I don't, John, and I must correct that. There's a Lupu Schumann disc which is close to Desert Island territory for me. Interestingly Leonskaja chose him as a favourite when I interviewed her at Verbier. Only seen him live once, in Stockholm a few years ago - a rather 'this is the way I do it' Beethoven Third Concerto (not one of my favourite works).

A writer - hardly a critic - who shall remain nameless has written a daft piece in a right-wing weekly about late Brahms being nothing but boring miserabilism. Well, where do you begin with such blind-spottery? Simply the first and last pairs of Op. 119 should be enough to show that JB runs the gamut of emotions.

John Gardiner said...

I couldn't agree more, David, about these wonderful late Brahms pieces: slowly (but not that slowly: they're so accessible) but surely they slotted into place, after a couple of decades of Brahms-listening, as quite uncanny distillations of Brahms's wisdom and warmth. (Brahms too on-the-level, surely, ever to be a dull nihilist?)

I've only ever seen Lupu live once, too, with Colin Davis and the LSO in the Brahms 1st. I can't remember all that much of the performance: Lupu's great strength, it strikes me, is his immediacy and intimacy, rather than any public persona, which comes across very well on records/CDs. That disc of opp. 117-119 (plus op. 79) really is quite something, I think.

David said...

No, John, never a dull nihilist (though I think that might apply to the writer in question). So much sadness, it's true, but often followed by an optimistic perspective, either within the same piece or in the one that follows. Perhaps the nearest analogy for ambiguity and/or a sense of the metaphysical might be Shakespeare's late romances or Henry James's last three novels.

Susan Scheid said...

Well David, I am certainly a weak link here in the conversation, as I am left to think, not for the first time: how do you find time to even listen to all that music, let alone assess it with such perspicacity? I looked for the BBC program coming up, but could not find it (what's showing for this Saturday seems to be Bellini's Norma). I definitely want to tune in for your Stravinsky assessment and send it on to my music discussion compatriots as well (Curt, particularly, is a great lover of Stravinsky). Back on repertoire for piano, I haven't dipped into that for a very long time, but have recently spent a bit of "quality time" with Rachmaninov's and found myself repeatedly moved and delighted all over again. (I think, actually, that the first version of the Symphonic Dances I owned was for two pianos, with Argerich (but with Alexandre Rabinovich).)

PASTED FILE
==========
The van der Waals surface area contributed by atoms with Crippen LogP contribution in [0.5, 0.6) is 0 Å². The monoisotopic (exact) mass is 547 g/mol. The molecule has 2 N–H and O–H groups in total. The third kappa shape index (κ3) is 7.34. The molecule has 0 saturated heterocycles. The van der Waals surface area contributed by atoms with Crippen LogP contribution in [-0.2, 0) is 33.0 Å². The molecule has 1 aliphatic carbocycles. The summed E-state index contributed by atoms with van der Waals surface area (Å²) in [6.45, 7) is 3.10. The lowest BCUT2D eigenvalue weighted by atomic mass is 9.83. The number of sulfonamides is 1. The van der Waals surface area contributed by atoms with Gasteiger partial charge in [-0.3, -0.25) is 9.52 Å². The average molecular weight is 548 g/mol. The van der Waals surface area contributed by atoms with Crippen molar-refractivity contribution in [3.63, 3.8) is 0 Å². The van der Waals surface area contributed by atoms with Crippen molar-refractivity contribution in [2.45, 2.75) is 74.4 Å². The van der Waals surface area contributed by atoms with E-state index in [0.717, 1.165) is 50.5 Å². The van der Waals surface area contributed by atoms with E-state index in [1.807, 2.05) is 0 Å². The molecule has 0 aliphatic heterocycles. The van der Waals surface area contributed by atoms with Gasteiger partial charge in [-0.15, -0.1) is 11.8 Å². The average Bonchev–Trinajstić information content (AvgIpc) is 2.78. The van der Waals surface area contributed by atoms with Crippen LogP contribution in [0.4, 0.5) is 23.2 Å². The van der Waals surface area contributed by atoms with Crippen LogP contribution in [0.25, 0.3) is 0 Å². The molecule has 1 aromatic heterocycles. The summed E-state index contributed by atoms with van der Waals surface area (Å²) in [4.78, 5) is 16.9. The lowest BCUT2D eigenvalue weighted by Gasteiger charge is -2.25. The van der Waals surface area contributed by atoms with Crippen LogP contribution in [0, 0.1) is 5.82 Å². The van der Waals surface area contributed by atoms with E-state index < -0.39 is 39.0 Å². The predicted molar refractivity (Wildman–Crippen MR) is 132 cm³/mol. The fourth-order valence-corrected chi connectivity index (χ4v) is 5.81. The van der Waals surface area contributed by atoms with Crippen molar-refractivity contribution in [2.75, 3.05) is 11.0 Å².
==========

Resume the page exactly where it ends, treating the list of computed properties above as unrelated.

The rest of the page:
David said...

Never a weak link, Sue. Just steep yourself in Kovacevich's (or Lupu's) late Brahms. The Stravinsky slot is listed further down the blurb for tomorrow's CD Review (though it's headed with the Norma): as I thought, 10.30-11.45 (plus comment from me on the disc of the week, which I've already reviewed in the BBC Music Mag). That Argerich/Rabinovich disc is fab - introduced me to the First Suite with the incredible tolling minimalism of the 'Bells' finale.

Anonymous said...

David: Thanks for the FYI (and now I realize I would have seen this if I'd clicked the "see more" icon). Have cued up the Kovacevich Brahms, as well.

Howard Lane said...

Wow, the orchestral Les Noces extract you played is absolutley fantastic and sounds like a must have, but then the DG version of L'Histoire du Soldat is the best there is - how to choose which box set? Not sure I have existential space for both (and notwithstanding the missus' disagreement that an 87 disc marathon would be endurable). L'Histoire is certainly one of my very favourite Stravinsky works and I doubt I would find time to explore a 56 disc set, so I would probably stick with the DG, even if that meant missing all those great early recordings, although I found the dated sound quality of the Symphony of Psalms a bit tiresome.

After Stravinsky, Bartok too was my entry point into the world of 20th Century composers back in my youth, but I have yet to find a perfect version of the Sonata for 2 Pianos and Percussion. The extremes of volume - the quiet sections are almost inaudible unless you have the ff's at a deafening level - and a certain emptiness in the overall sound mix, or perhaps the percussion, always leaves me unsatisfied, despite my affinity for Bartok and the percussive world. I see from the cover of my Gyorgy Sandor/Rolf Rheinhardt recording that Stephen Bishop (as was) made quite a few Bartok recordings at that time, and many since no doubt. Perhaps I should stick with the orchestrated version of the Pianos/Percussion, although that seems overdressed somehow...